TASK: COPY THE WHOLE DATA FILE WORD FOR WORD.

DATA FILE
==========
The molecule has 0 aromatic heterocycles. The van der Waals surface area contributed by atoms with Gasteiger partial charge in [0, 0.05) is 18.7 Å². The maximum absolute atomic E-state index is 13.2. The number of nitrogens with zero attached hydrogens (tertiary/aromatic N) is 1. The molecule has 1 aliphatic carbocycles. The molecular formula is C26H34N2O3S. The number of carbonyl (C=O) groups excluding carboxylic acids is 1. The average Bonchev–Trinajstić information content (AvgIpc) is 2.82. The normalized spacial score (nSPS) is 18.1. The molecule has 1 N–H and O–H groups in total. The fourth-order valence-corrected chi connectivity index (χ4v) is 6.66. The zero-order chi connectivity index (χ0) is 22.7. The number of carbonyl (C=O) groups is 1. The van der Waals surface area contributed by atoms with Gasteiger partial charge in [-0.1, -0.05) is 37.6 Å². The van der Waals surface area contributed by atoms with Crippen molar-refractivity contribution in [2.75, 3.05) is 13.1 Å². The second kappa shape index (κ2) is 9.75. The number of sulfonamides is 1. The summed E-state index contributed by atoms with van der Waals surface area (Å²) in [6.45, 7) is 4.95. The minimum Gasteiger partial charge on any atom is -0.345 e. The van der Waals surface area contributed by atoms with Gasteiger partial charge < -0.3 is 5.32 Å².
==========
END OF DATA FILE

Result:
The molecule has 0 aromatic heterocycles. The van der Waals surface area contributed by atoms with Gasteiger partial charge in [0, 0.05) is 18.7 Å². The maximum absolute atomic E-state index is 13.2. The number of nitrogens with zero attached hydrogens (tertiary/aromatic N) is 1. The molecule has 1 aliphatic carbocycles. The molecular formula is C26H34N2O3S. The number of carbonyl (C=O) groups excluding carboxylic acids is 1. The average Bonchev–Trinajstić information content (AvgIpc) is 2.82. The normalized spacial score (nSPS) is 18.1. The molecule has 1 N–H and O–H groups in total. The fourth-order valence-corrected chi connectivity index (χ4v) is 6.66. The zero-order chi connectivity index (χ0) is 22.7. The number of carbonyl (C=O) groups is 1. The van der Waals surface area contributed by atoms with Gasteiger partial charge in [-0.1, -0.05) is 37.6 Å². The van der Waals surface area contributed by atoms with Crippen molar-refractivity contribution in [2.75, 3.05) is 13.1 Å². The second kappa shape index (κ2) is 9.75. The number of sulfonamides is 1. The summed E-state index contributed by atoms with van der Waals surface area (Å²) in [6.45, 7) is 4.95. The minimum Gasteiger partial charge on any atom is -0.345 e. The van der Waals surface area contributed by atoms with Gasteiger partial charge < -0.3 is 5.32 Å².